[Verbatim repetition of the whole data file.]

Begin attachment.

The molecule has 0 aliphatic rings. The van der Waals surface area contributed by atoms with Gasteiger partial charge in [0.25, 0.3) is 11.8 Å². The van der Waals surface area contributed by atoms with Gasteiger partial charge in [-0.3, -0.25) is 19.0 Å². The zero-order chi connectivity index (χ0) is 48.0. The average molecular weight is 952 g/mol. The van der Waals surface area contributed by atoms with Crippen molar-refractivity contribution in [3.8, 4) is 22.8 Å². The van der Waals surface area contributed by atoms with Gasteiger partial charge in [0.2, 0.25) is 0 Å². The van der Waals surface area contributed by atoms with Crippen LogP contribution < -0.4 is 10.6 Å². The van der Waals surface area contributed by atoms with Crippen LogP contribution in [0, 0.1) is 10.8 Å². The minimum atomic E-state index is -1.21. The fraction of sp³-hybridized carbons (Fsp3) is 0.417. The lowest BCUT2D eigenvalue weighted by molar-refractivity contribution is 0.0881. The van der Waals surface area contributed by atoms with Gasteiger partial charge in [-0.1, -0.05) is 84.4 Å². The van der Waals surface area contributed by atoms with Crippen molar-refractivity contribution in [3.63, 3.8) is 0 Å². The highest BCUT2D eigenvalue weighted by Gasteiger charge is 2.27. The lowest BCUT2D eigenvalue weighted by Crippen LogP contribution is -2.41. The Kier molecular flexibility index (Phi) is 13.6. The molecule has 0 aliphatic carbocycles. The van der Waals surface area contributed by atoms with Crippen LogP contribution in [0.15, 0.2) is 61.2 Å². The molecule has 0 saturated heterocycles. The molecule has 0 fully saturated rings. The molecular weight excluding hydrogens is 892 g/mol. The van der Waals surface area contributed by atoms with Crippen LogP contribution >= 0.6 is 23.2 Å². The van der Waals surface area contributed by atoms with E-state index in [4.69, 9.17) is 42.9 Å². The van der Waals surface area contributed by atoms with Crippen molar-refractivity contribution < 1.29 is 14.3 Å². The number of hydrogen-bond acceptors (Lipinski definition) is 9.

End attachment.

The molecule has 0 aliphatic rings. The van der Waals surface area contributed by atoms with Gasteiger partial charge in [0.25, 0.3) is 11.8 Å². The van der Waals surface area contributed by atoms with Gasteiger partial charge in [-0.3, -0.25) is 19.0 Å². The zero-order chi connectivity index (χ0) is 48.0. The average molecular weight is 952 g/mol. The van der Waals surface area contributed by atoms with Crippen molar-refractivity contribution in [3.8, 4) is 22.8 Å². The van der Waals surface area contributed by atoms with Gasteiger partial charge in [0.2, 0.25) is 0 Å². The van der Waals surface area contributed by atoms with Crippen LogP contribution < -0.4 is 10.6 Å². The van der Waals surface area contributed by atoms with Crippen LogP contribution in [0, 0.1) is 10.8 Å². The minimum atomic E-state index is -1.21. The fraction of sp³-hybridized carbons (Fsp3) is 0.417. The lowest BCUT2D eigenvalue weighted by molar-refractivity contribution is 0.0881. The van der Waals surface area contributed by atoms with Gasteiger partial charge in [-0.1, -0.05) is 84.4 Å². The van der Waals surface area contributed by atoms with Crippen molar-refractivity contribution in [3.63, 3.8) is 0 Å². The highest BCUT2D eigenvalue weighted by Gasteiger charge is 2.27. The lowest BCUT2D eigenvalue weighted by Crippen LogP contribution is -2.41. The Kier molecular flexibility index (Phi) is 13.6. The molecule has 0 aliphatic carbocycles. The van der Waals surface area contributed by atoms with Crippen LogP contribution in [0.15, 0.2) is 61.2 Å². The molecule has 0 saturated heterocycles. The molecule has 0 fully saturated rings. The molecular weight excluding hydrogens is 892 g/mol. The van der Waals surface area contributed by atoms with Crippen LogP contribution >= 0.6 is 23.2 Å². The van der Waals surface area contributed by atoms with E-state index in [4.69, 9.17) is 42.9 Å². The van der Waals surface area contributed by atoms with Crippen molar-refractivity contribution < 1.29 is 14.3 Å². The number of hydrogen-bond acceptors (Lipinski definition) is 9.